Crucially, we believe that an OCR of 4% would weaken domestic demand sufficiently for overall inflation to begin to slow, to the degree that it would fall back within the RBNZ’s target band of 1‑3% in the second half of 2023. With the central bank believing that an OCR of 4% constituted an above-neutral rate, we believe that it would look to reduce its policy rate at the earliest possible opportunity, which is likely to be around the midpoint of next year. On the assumption that there are no further external inflationary shocks, we believe that it would continue to relax policy slowly until late 2024, by which point the OCR would be at the broadly neutral rate of 2.5%. 

Downside scenario: RBNZ maintains hawkish stance, economy tips into recession

Beyond our central scenario, we believe that the next most likely outcome is that the RBNZ veers on the hawkish side and continues to raise the OCR aggressively in the first half of 2023, pushing it up to 5% or higher. The spur to do this could come from the labour market. Wage growth has begun to rise very quickly, which suggests that inflationary expectations are becoming entrenched—a situation that the central bank will be very keen to avoid. If it continues to push up interest rates to break inflation, it would result in a bigger hit to GDP, house prices, the construction industry and business investment. 

In this scenario, the positive contribution from tourism and education exports would not be sufficient to offset the decline in consumption, resulting in a recession. It is possible that this scenario could come to pass if there was another external inflationary shock, such as climate-induced crop failure in late 2022 that pushed global food prices even higher, as domestic demand would have to be forced even lower to bring inflation back down to the RBNZ’s target rage. In this scenario, it would take longer for the central bank to begin returning the OCR to neutral.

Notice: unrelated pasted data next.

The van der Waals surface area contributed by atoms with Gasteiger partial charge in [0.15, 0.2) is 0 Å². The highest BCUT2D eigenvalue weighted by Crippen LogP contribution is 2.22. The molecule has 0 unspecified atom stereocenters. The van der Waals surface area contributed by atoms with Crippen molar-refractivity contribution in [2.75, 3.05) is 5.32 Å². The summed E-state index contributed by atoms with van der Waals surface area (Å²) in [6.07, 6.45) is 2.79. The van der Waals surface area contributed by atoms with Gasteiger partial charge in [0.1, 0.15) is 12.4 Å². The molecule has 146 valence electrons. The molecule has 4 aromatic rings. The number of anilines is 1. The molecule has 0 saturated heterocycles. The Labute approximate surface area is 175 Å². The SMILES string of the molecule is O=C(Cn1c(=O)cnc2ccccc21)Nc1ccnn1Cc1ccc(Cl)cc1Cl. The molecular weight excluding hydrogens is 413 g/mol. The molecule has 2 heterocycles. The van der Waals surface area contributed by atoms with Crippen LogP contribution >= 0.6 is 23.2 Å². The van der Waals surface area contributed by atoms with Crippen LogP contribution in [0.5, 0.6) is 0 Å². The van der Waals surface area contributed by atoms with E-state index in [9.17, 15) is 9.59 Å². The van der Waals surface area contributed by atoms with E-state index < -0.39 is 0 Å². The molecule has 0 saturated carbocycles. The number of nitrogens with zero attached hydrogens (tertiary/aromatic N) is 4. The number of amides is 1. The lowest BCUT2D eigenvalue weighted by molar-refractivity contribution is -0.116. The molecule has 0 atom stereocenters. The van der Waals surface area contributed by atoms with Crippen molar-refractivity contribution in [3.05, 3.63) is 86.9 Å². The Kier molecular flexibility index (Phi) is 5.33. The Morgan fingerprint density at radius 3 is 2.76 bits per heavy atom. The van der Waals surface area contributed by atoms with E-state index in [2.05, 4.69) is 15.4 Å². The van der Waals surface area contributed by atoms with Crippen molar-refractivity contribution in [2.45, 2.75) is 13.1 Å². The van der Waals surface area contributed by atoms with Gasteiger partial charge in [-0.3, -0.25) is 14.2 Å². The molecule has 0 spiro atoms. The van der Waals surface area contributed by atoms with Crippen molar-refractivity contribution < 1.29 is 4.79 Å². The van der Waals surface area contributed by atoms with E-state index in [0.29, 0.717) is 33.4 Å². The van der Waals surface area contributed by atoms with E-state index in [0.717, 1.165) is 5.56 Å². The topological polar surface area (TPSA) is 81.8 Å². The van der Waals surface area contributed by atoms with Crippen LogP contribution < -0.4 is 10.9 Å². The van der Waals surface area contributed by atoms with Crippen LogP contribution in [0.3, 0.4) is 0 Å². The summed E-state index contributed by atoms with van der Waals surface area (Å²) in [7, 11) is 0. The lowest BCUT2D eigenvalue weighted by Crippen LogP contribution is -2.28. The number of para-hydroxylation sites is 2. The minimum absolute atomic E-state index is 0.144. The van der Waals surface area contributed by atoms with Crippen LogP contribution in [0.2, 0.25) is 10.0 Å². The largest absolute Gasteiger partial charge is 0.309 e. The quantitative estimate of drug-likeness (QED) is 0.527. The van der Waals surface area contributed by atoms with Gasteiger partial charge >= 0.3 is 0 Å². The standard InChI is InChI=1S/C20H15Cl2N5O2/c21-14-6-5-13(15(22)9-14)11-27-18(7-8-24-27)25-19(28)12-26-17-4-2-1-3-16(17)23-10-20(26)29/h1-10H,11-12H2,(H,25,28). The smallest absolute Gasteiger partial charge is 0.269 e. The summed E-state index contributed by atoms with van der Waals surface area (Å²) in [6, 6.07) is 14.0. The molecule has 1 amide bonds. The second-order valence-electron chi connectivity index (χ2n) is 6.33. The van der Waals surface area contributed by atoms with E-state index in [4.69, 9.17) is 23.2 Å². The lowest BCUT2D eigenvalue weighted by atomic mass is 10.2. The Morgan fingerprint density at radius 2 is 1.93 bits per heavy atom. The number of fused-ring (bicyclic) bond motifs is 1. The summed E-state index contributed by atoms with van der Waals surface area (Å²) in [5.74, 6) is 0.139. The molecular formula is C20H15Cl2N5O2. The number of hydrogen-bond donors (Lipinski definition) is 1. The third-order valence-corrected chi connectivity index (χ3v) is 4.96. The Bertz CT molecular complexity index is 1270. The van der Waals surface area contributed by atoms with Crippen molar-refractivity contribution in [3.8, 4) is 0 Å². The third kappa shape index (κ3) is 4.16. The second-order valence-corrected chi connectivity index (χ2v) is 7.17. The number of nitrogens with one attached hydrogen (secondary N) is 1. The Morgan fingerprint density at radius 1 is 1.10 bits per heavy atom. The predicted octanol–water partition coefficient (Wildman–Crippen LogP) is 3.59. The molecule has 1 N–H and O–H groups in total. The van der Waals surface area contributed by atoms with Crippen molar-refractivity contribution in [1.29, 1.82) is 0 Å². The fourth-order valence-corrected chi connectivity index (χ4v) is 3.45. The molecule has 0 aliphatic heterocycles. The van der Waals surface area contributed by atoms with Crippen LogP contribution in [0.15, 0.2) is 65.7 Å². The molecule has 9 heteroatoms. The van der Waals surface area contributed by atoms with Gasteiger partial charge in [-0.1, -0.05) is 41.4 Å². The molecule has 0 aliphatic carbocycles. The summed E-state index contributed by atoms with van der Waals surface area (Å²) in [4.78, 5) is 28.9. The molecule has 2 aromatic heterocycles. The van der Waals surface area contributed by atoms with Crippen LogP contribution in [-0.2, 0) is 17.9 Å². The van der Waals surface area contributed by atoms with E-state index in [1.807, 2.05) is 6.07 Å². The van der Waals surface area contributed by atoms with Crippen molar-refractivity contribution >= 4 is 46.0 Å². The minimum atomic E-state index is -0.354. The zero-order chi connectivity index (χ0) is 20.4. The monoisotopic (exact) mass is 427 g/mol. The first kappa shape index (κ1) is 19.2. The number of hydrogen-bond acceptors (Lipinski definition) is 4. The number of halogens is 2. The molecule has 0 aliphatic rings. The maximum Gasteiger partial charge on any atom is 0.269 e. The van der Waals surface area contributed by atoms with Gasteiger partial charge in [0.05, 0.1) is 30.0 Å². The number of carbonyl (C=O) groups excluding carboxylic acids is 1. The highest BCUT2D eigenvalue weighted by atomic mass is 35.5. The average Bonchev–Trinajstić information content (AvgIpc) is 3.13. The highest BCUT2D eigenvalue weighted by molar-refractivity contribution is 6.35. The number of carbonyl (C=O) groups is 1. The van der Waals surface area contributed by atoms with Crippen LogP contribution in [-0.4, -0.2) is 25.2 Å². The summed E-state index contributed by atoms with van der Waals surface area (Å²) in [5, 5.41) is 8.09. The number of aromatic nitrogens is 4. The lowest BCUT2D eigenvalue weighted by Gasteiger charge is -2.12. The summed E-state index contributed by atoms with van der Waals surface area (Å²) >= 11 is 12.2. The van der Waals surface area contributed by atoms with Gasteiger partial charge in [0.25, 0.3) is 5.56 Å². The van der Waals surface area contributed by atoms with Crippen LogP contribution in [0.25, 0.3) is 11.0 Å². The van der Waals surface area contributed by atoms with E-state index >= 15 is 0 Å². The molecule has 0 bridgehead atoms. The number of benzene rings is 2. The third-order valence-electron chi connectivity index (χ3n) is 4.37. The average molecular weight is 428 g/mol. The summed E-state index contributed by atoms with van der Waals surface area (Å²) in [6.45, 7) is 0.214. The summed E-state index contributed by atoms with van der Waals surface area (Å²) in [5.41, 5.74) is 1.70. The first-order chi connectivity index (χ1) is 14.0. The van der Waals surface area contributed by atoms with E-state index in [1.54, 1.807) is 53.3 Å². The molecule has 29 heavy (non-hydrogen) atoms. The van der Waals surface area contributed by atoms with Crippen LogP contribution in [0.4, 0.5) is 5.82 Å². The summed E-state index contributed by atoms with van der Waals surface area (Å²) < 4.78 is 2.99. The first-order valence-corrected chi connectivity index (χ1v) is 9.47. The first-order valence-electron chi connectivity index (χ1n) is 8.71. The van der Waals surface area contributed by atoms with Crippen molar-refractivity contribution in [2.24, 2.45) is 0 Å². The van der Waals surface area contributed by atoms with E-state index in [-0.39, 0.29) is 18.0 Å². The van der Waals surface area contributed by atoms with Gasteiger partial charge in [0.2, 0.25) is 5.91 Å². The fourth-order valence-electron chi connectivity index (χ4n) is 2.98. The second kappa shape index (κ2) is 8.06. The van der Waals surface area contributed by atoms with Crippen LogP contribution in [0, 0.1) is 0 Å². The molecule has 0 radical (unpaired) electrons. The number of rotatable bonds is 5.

Upside scenario: RBNZ ends monetary tightening prematurely

Another alternative scenario could see the RBNZ spooked by the threat of a recession, resulting in it leaving the OCR at a lower level, such as 3.25%. Although this would be positive for growth in the short term, we believe that it would leave the economy vulnerable to a prolonged period of high inflation and the continuation of a wage-price spiral. We know that at least part of the reason for the ongoing surge in inflation is a lack of capacity in the domestic economy, given the very low unemployment rate. If the central bank walked away from its previous commitment to raising interest rates until inflation falls, it would risk some reputational damage, as well as a more serious stalling of economic growth once high inflation and high wages begin to cause some firms to go under. 

We remain fairly confident in our central scenario, to which we would assign a probability of around 60%. Our second scenario, of the RBNZ pushing interest rates up to around 5%, is the next most likely, with a probability of around 30%. We believe that the risk of the central bank reneging on its current promise and the OCR peaking at below 4% is low, at around 10%. However, we also note that as a small, open economy, New Zealand remains exposed to abrupt changes of sentiment elsewhere, and the external picture could look very different by the end of 2022 than it does at present, depending particularly on global prices for agricultural goods and fuel. 

The analysis and forecasts featured in this piece can be found in EIU Viewpoint, our new country analysis solution. EIU Viewpoint provides unmatched global insights covering the political and economic outlook for nearly 200 countries, helping organisations identify prospective opportunities and potential risks.